62 of 91 people found the following review helpful
A palpable hit.,
This review is from: Watermelons: How Environmentalists are Killing the Planet, Destroying the Economy and Stealing Your Children's Future (Paperback)
A very well written and insightful book about the dangers of blindly conforming to a spurious consensus in matters concerning science and it's process.
Pointing out the absurdity of employing the fallacy of simple enumeration when it comes to judging the worth of a hypothesis that hasn't yet risen to the status of a theory is a worthwhile public service.
It is worth noting that Ian Keith Shaw's deceit in failing to acknowledge Nurse's complete ignorance concerning one of the fundamentals in this area, ignorance which was compounded by Dr Bindschadler and the failure of the BBC's supposedly professional editing process is typical of those with an axe to grind. I should add that least Dr Bindschadler had the integrity to acquire a DT account so that he could visit the authors blog and make an apology, something Paul Nurse has manifestly failed to do.
Further I would point out that Martin Lack's somewhat whimsical habit of denigrating books he has not actually read is infamous on Amazon and has led to much well deserved derision.
Irrespective of all that I would suggest you read the book for yourself and make up your own mind. After all being sceptical and educating yourself is not something to be ashamed of but rather something to be encouraged.
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Showing 1-10 of 12 posts in this discussion
Initial post: 18 Feb 2012 13:30:15 GMT
Last edited by the author on 18 Feb 2012 13:30:30 GMT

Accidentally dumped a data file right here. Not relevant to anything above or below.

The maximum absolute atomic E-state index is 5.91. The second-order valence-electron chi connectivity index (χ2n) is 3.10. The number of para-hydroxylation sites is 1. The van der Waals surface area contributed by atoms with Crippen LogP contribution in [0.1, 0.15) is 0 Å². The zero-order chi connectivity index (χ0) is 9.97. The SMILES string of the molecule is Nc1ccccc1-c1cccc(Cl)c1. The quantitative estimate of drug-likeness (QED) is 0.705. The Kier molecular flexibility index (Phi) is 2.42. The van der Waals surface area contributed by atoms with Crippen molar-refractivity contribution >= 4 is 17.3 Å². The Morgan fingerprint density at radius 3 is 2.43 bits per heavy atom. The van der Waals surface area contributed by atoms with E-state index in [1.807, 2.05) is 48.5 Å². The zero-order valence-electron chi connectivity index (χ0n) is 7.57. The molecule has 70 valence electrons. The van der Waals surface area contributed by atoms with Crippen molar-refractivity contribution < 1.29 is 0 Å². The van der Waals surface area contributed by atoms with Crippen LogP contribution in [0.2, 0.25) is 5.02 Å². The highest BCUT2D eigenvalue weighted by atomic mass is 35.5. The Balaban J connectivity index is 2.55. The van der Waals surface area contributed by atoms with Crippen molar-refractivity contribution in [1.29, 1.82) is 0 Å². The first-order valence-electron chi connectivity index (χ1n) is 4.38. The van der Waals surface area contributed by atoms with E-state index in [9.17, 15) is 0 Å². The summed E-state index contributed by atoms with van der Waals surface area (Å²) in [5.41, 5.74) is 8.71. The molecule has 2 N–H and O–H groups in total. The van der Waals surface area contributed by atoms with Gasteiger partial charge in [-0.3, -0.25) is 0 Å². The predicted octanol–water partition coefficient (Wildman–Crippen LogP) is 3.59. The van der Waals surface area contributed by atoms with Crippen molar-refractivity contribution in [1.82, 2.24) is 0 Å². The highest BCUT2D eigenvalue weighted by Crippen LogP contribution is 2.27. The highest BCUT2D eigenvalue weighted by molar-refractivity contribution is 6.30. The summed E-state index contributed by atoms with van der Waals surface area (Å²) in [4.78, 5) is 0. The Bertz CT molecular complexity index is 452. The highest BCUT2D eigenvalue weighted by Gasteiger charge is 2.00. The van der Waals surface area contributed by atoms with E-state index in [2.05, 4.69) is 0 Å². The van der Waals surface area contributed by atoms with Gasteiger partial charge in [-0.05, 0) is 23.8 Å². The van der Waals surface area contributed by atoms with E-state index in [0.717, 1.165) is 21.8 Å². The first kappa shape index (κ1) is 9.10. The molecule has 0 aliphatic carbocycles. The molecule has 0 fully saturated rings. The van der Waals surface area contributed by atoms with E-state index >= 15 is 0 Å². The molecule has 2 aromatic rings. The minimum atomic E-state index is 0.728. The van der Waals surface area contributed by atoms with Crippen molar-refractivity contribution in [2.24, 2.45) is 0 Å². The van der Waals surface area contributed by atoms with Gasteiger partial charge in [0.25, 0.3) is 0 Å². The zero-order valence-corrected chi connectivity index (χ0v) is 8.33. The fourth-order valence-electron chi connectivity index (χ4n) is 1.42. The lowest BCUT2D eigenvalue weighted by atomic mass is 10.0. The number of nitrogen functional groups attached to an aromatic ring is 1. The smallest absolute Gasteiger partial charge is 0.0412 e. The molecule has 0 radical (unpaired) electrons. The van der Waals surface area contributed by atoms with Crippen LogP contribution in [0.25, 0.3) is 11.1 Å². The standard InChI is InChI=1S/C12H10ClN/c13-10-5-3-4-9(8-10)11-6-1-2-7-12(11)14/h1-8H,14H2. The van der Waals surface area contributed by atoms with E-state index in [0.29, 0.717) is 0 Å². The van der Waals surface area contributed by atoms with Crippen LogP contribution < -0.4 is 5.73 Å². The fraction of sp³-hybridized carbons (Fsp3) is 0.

I have only ever once admitted to reviewing a book I have not written and no-one has yet demonstrated that my understanding of that book's message was in any way flawed. Have you not heard of Kindle either?
Posted on 28 Feb 2012 10:51:44 GMT
Malcolm Parkin says:
Global Warming is an industry, not the pusuit of science. Wherever there is funding and a living to be made, beware of what is said by anybody, particularly a scientist or a pseudo-scientist.
Who cares anyway. It is a controversial theory that matters not a whit.
The world stands on the brink of many more real and immediate threats that better deserve attention.
But these don't attract funding of course, so they are ignored.
Mankind will have destroyed itself long before Global Warming has any effect, if indeed it is ever going to.
In reply to an earlier post on 28 Feb 2012 11:48:00 GMT
Last edited by the author on 28 Feb 2012 11:49:16 GMT
Malcolm, you are so far down the conspiracy theory rabbit-hole, I am surprised you can even see the keyboard to type properly.
People may attack me for reviewing a book I had not read (v1) but, no-one has yet demonstrated that the arguments I put forward do not specifically address and rebut those contained in either version of the book. Therefore, using the "you have not read the book" argument against me is a complete waste of time. Moreover, it is just a facile means of avoiding having to accept that your entire "environmentalism is a socialist conspiracy" paradigm is a complete delusion.